With the deployment of the first 5G networks in the U.S., hype for the next generation of wireless technology is hitting fever pitch. AT&T says 5G “will be a whole new kind of network,” Verizon promises “a spectacular impact on how we live, work and play,” T-Mobile believes 5G “will change the way we live,” and Sprint goes so far as to liken 5G to “the step up from black and white TV to color TV.”
What does all that really mean? Well, in most cases when carriers talk about the advantages of 5G, they’re referring to technologies that are still developing, like autonomous cars, augmented and virtual reality, or the Internet of Things. Those are all fascinating applications, but those discussions don’t provide us with much information about what we should expect from the actual 5G smartphones that are coming soon from companies like OnePlus, Samsung, LG, Google, Asus, Xiaomi, Nokia (HMD), and more. Let’s delve into the details here.
Faster (in the future)
A reasonable expectation for the first 5G smartphones would be that they’re significantly faster than their 4G LTE predecessors. However, as analyst Joe Madden recently noted, 5G phones might not be noticeably faster in the way consumers are expecting. If the public is expecting things like launching Instagram to be faster … well, most of that depends on the computing power of the phone, while only a small amount rests on the actual data transfer time.
Even if consumers do have the right idea about what will be affected by faster data speeds, the early 5G results we’ve seen from fixed wireless devices like those deployed by AT&T are not super impressive — in fact, the speeds are more or less in line with current 4G LTE speeds. That’s because it’s early days yet.
The promise of 5G is not about making phones better — it’s about finding a new killer application that will change the world.
Carriers have yet to deploy all of their new spectrum and infrastructure, and there’s still ongoing work being done on the 5G standard itself. Right now, what you might see from 5G (at least in the U.S.) are gigabit speeds that are well within the range of current LTE capabilities (up to 2Gbps).
It’s hard to say just how fast carriers will ramp up to more impressive speeds, but considering the pace of 5G development so far, it probably won’t be too long. It’s reasonable to believe that within the next few years, peak speeds in ideal conditions will hit 5Gbps and above, facilitating technologies like mobile VR and AR — arguably the most promising 5G tech for smartphones.
Size and price may expand
One important thing to consider, though, is that for our current purposes — browsing social media, sharing video and images, video calling — 4G LTE is satisfactory for most people. 5G can help make those speeds consistently higher, but it’s not about to blow anyone’s mind in comparison to its predecessor. The truth is, the promise of 5G is not about making smartphones better — it’s about finding a new killer application that will change the world. On a more business-focused note, it’s also about delivering large amounts of data in a way that’s more cost effective for the operators, but only time will tell if that translates to lower data prices and higher caps for consumers.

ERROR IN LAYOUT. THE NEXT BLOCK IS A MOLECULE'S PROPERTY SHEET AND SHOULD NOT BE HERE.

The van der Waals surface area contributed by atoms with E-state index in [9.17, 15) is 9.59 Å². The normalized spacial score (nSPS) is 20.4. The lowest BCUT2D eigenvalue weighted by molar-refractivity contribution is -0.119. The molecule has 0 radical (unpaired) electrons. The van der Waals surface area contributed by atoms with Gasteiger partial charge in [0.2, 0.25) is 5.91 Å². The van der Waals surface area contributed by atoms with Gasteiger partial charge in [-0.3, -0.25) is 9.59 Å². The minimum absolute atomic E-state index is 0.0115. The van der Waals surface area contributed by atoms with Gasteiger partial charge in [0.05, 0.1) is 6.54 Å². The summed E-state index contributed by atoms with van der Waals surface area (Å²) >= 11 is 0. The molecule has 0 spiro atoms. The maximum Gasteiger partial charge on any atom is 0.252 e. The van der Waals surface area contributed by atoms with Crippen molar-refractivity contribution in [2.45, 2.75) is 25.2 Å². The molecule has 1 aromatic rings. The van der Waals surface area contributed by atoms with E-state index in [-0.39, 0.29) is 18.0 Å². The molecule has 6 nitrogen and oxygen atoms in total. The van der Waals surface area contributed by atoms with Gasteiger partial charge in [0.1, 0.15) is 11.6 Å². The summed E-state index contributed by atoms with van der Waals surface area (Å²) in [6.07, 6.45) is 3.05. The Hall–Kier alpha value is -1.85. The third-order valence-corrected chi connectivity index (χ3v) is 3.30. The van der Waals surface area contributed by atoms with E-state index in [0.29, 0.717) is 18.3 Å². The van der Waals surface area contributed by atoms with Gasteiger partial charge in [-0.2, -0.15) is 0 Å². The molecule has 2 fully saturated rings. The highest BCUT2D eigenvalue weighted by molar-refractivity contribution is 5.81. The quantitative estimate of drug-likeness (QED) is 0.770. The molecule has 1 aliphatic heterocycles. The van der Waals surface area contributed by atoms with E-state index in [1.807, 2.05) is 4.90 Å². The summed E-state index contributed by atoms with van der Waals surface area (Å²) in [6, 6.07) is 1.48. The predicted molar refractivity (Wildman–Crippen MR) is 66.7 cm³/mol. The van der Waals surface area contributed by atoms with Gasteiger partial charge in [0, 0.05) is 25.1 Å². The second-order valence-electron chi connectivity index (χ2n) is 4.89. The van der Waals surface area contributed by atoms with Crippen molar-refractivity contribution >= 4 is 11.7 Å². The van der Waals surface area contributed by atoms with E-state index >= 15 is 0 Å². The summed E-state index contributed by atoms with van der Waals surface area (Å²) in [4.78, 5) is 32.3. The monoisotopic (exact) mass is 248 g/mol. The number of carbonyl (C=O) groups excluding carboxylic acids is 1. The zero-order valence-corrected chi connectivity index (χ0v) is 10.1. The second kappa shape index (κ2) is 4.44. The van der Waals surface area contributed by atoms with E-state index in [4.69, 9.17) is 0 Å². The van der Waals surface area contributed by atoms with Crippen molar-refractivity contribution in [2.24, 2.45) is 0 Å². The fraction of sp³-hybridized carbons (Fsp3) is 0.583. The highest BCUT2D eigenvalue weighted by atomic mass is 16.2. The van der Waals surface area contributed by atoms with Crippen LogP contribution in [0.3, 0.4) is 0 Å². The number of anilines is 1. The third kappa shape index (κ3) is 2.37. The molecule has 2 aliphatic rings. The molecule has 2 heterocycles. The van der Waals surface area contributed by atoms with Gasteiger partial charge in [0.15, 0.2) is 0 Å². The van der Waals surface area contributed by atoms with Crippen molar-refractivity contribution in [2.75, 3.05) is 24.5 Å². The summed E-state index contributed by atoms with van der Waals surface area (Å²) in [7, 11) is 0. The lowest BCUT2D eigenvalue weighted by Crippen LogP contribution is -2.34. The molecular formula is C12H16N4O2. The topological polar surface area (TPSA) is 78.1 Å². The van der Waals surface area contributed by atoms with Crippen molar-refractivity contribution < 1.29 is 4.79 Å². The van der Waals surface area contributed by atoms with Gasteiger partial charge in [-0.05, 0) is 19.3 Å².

With all that being said, 5G will still have a serious impact on smartphones — it just may not be all positive. To achieve those higher throughputs that we’ve been hearing about, smartphone manufacturers will have to incorporate multiple mmWave antennas into their phones (see our full explainer on mmWave and other types of 5G), which use technologies like beamforming to direct the sensitive short-range signals. Additionally, any device that uses Qualcomm’s 5G technology (which seems to be the majority), will need both a 5G and LTE modem. From this description of all the hardware and resources needed to make a 5G phone, you can probably guess two things: 5G handsets — at least in the near future — will be more expensive, and they probably won’t be as thin as the average LTE phone.
Battery and other potential challenges
Those who remember the days of early 4G are also, quite reasonably, concerned about battery life issues. The first 4G phones, including the notorious HTC Thunderbolt, ran through the battery exceptionally quickly due to constantly strains switching between 3G and 4G. This situation should be better with the switch from 4G to 5G because, in the beginning, 4G will be the default, with 5G dormant until there’s a need for faster speeds or lower latency. Still, when the 5G chip is in use, it may present a more significant draw on battery life, and batteries may also have to be smaller due to the added wireless hardware.
On top of all this, carrier 5G deployments add yet another layer of complication. In the U.S., carriers are deploying their 5G on many different frequencies, so we’ll likely see early 5G phones that only function with certain carriers and not others, like we did when 4G was just getting on its feet in 2011 and 2012.
It’s not all doom and gloom, though. All these wrinkles will eventually be ironed out and we will no doubt eventually be wowed by the amazing opportunities 5G presents. But for the next year or two, we wouldn’t recommend going out of your way to get a 5G phone unless you’re the type of person who likes testing out future technologies, even if there’s a flaw or two.